What is carbonaceous and nitrogenous BOD?
Carbonaceous BOD is a subset of BOD. BOD results are based on DO depletion from both carbonaceous and nitrogenous actors in a wastewater sample. CBOD measures DO depletion from only carbonaceous sources. Regulators may assign either BOD or CBOD, or both, to wastewater treatment facilities.
How do carbonaceous oxygen demand and nitrogenous oxygen demand differ?
The major difference between CBOD and NBOD is that there are two classes of bacteria believed to be responsible for the oxidation of reduced nitrogen. The BOD5 value of Sewage samples collected from Covenant University oxidation pond was therefore measured and the samples examined for the presence of Escherichia coli.
What does carbonaceous and nitrogenous biochemical oxygen demand BOD measure?
Biochemical oxygen demand (BOD) is a measure of the dissolved oxygen consumed by microorganisms during the oxidation of reduced substances in waters and wastes. Typical sources of BOD are readily biodegradable organic carbon (carbonaceous, CBOD) and ammonia (nitrogenous, NBOD).
What is CBOD and Nbod?
Nitrogenous Biochemical Oxygen Demand (NBOD) refers to the difference between Biochemical Oxygen Demand (BOD) and Carbonaceous Biochemical Oxygen Demand (CBOD): NBOD = BOD – CBOD. According to Standard Methods 5210, microorganisms can facilitate the oxidation of reduced forms of nitrogen.
What is the difference between carbonaceous BOD and nitrogenous BOD?
While Carbonaceous BOD theoretically should require ~1.5 parts of O2 per part of BOD to be removed, nitrogenous BOD is significantly higher. For nitrogenous BOD the demand for oxygen is 4.6 lb O2/ lb BOD (4.6Kg/Kg) removed.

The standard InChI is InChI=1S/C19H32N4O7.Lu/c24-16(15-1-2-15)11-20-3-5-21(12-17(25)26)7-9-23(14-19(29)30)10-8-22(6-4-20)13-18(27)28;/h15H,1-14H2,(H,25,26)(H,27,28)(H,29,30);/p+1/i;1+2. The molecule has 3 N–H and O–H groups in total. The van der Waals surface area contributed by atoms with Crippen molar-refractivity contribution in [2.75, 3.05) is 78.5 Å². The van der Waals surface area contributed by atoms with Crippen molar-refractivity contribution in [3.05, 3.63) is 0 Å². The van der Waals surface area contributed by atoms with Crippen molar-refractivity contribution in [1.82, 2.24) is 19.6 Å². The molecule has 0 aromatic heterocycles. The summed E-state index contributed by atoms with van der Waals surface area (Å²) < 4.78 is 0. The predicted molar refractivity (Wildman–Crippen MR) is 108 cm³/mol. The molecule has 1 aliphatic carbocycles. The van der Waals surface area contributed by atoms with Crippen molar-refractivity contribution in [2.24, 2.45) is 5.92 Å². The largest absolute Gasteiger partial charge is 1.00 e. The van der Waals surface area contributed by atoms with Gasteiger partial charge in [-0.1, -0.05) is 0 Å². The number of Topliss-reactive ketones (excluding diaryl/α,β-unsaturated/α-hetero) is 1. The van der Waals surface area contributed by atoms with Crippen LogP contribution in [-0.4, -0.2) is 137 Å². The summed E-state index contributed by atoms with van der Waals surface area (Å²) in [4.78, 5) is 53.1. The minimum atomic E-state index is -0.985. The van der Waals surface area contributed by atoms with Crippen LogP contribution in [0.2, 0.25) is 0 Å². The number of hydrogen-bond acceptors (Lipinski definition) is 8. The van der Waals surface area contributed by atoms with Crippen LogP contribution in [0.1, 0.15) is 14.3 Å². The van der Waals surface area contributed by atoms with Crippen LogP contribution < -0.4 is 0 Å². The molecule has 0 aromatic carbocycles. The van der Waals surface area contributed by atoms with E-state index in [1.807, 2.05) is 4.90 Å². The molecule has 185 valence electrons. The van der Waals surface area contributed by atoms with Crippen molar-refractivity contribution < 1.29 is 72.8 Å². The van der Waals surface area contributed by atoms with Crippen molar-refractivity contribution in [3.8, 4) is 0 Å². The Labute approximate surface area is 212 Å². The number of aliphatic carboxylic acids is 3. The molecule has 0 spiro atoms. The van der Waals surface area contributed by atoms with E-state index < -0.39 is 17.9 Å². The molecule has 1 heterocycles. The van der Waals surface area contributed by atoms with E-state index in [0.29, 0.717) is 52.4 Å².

What are carbonaceous sources?
Carbonaceous materials are obtained via heat treatment from various sources, including coal, liquefied coal, coke, petroleum, resins, carbon blacks, paraffins, olefins, pitch, tar, polycyclic aromatic compounds (naphthalene, biphenyl, naphthalene sulfonic acid, anthracene sulfonic acid, phenanthrene sulfonic acid, etc. …
What is the difference between carbonaceous and nitrogenous BOD?
What does carbonaceous BOD measure?
Carbonaceous biochemical oxygen demand or “CBOD5” means an index of the amount of oxygen that will be consumed by the decomposition of organic matter in sewage. (CBOD5) means BOD minus the nitrogenous oxygen demand, typically measured in mg/L.
What does Biochemical Oxygen Demand measure?
Biochemical oxygen demand (BOD) represents the amount of oxygen consumed by bacteria and other microorganisms while they decompose organic matter under aerobic (oxygen is present) conditions at a specified temperature. The decay of organic matter in water is measured as biochemical or chemical oxygen demand.
Definition of CBOD. Carbonaceous Biochemical Oxygen Demand (CBOD) represents the Biochemical Oxygen Demand (BOD) from organic (carbon-containing) compounds, as well as the oxidation of inorganic compounds such as ferrous iron and sulfide.
What’s the difference between nitrogenous BOD and carbonaceous BOD?
Theoretically you can calculate Total Biological Oxygen Demand of any influent = 1.5 x BOD5 + 4.6 x TKN. While Carbonaceous BOD theoretically should require ~1.5 parts of O2 per part of BOD to be removed, nitrogenous BOD is significantly higher.
How much oxygen do you need for carbonaceous BOD removal?
Pounds (kg) total oxygen required for carbonaceous BOD removal can range from 0.7 lb/lb (kg/kg) BOD for high rate activated sludge with short detention of Biomass (low sludge age) up to 1.5 lb/lb (kg//kg) BOD for extended aeration with long detention of Biomass (MLS, i.e., (long sludge age) in the biosystem.
When to change from total to carbonaceous BOD?
If the inhibited (carbonaceous)BOD results are significantly lower and closer to the TSS results, nitrification is occurring. Repeat side-by-side tests to confirm your findings. Contact your DNR wastewater engineer to see if your discharge permit can be changed from total to carbonaceous BOD.
How is nitrification related to the measurement of BOD?
This means that if the wastewater contains ammonia (and some do, particularly lagoons) and the nitrifying bacteria are present, then oxygen can be used in the conversion of nitrogen forms. This oxygen used up is measured as BOD, leading to BOD results biased high. The key equations are as follows: Reduced Nitrogen (Ammonia, or NH 3) + Oxygen (O 2)